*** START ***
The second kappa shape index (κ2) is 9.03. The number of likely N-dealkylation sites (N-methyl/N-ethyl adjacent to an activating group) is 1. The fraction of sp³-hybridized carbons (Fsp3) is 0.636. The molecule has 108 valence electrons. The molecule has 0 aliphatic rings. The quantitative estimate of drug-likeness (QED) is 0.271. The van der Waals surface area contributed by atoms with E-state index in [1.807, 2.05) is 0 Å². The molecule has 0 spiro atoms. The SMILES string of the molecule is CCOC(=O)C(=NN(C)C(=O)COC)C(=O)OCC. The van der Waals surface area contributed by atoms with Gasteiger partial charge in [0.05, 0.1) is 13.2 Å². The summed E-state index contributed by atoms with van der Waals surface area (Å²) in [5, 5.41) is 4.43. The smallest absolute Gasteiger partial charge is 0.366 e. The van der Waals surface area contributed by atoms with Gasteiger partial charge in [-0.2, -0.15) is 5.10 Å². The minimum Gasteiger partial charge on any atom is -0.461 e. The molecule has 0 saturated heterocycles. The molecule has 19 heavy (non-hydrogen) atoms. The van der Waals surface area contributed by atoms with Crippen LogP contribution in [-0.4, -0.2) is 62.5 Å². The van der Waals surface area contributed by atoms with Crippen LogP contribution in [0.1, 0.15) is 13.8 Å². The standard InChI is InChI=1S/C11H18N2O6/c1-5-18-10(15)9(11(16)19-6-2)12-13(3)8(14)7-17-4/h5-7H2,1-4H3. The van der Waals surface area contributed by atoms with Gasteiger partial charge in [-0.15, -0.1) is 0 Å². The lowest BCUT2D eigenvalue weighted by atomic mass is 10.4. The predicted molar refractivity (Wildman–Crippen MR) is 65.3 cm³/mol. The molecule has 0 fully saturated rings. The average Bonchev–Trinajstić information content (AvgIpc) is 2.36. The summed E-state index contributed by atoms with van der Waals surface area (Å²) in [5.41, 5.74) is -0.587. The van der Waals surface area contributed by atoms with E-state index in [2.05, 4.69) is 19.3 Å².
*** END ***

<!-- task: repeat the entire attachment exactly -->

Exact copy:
The second kappa shape index (κ2) is 9.03. The number of likely N-dealkylation sites (N-methyl/N-ethyl adjacent to an activating group) is 1. The fraction of sp³-hybridized carbons (Fsp3) is 0.636. The molecule has 108 valence electrons. The molecule has 0 aliphatic rings. The quantitative estimate of drug-likeness (QED) is 0.271. The van der Waals surface area contributed by atoms with E-state index in [1.807, 2.05) is 0 Å². The molecule has 0 spiro atoms. The SMILES string of the molecule is CCOC(=O)C(=NN(C)C(=O)COC)C(=O)OCC. The van der Waals surface area contributed by atoms with Gasteiger partial charge in [0.05, 0.1) is 13.2 Å². The summed E-state index contributed by atoms with van der Waals surface area (Å²) in [5, 5.41) is 4.43. The smallest absolute Gasteiger partial charge is 0.366 e. The van der Waals surface area contributed by atoms with Gasteiger partial charge in [-0.2, -0.15) is 5.10 Å². The minimum Gasteiger partial charge on any atom is -0.461 e. The molecule has 0 saturated heterocycles. The molecule has 19 heavy (non-hydrogen) atoms. The van der Waals surface area contributed by atoms with Crippen LogP contribution in [-0.4, -0.2) is 62.5 Å². The van der Waals surface area contributed by atoms with Crippen LogP contribution in [0.1, 0.15) is 13.8 Å². The standard InChI is InChI=1S/C11H18N2O6/c1-5-18-10(15)9(11(16)19-6-2)12-13(3)8(14)7-17-4/h5-7H2,1-4H3. The van der Waals surface area contributed by atoms with Gasteiger partial charge in [-0.15, -0.1) is 0 Å². The lowest BCUT2D eigenvalue weighted by atomic mass is 10.4. The predicted molar refractivity (Wildman–Crippen MR) is 65.3 cm³/mol. The molecule has 0 fully saturated rings. The average Bonchev–Trinajstić information content (AvgIpc) is 2.36. The summed E-state index contributed by atoms with van der Waals surface area (Å²) in [5.41, 5.74) is -0.587. The van der Waals surface area contributed by atoms with E-state index in [2.05, 4.69) is 19.3 Å².